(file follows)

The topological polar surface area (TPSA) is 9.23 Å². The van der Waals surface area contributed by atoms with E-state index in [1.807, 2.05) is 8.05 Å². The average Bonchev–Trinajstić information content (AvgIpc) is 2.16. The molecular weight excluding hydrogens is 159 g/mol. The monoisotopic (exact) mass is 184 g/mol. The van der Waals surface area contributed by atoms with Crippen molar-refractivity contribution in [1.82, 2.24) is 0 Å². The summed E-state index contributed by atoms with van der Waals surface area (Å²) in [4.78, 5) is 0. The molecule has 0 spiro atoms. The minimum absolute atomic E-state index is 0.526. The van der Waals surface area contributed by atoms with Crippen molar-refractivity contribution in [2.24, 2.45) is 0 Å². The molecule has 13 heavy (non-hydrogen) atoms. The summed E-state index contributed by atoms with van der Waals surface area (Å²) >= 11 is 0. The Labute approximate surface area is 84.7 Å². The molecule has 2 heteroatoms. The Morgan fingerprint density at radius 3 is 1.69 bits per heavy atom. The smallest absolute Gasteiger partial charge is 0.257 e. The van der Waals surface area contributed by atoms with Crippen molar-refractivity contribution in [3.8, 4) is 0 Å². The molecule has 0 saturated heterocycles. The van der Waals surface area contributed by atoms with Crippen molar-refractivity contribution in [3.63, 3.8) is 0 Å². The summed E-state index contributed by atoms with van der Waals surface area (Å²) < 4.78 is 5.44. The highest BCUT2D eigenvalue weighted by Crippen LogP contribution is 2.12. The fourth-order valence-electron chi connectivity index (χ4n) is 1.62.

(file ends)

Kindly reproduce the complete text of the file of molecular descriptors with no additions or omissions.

The topological polar surface area (TPSA) is 9.23 Å². The van der Waals surface area contributed by atoms with E-state index in [1.807, 2.05) is 8.05 Å². The average Bonchev–Trinajstić information content (AvgIpc) is 2.16. The molecular weight excluding hydrogens is 159 g/mol. The monoisotopic (exact) mass is 184 g/mol. The van der Waals surface area contributed by atoms with Crippen molar-refractivity contribution in [1.82, 2.24) is 0 Å². The summed E-state index contributed by atoms with van der Waals surface area (Å²) in [4.78, 5) is 0. The molecule has 0 spiro atoms. The minimum absolute atomic E-state index is 0.526. The van der Waals surface area contributed by atoms with Crippen molar-refractivity contribution in [2.24, 2.45) is 0 Å². The molecule has 13 heavy (non-hydrogen) atoms. The summed E-state index contributed by atoms with van der Waals surface area (Å²) >= 11 is 0. The Labute approximate surface area is 84.7 Å². The molecule has 2 heteroatoms. The Morgan fingerprint density at radius 3 is 1.69 bits per heavy atom. The smallest absolute Gasteiger partial charge is 0.257 e. The van der Waals surface area contributed by atoms with Crippen molar-refractivity contribution in [3.8, 4) is 0 Å². The molecule has 0 saturated heterocycles. The van der Waals surface area contributed by atoms with Crippen molar-refractivity contribution in [3.63, 3.8) is 0 Å². The summed E-state index contributed by atoms with van der Waals surface area (Å²) < 4.78 is 5.44. The highest BCUT2D eigenvalue weighted by Crippen LogP contribution is 2.12. The fourth-order valence-electron chi connectivity index (χ4n) is 1.62.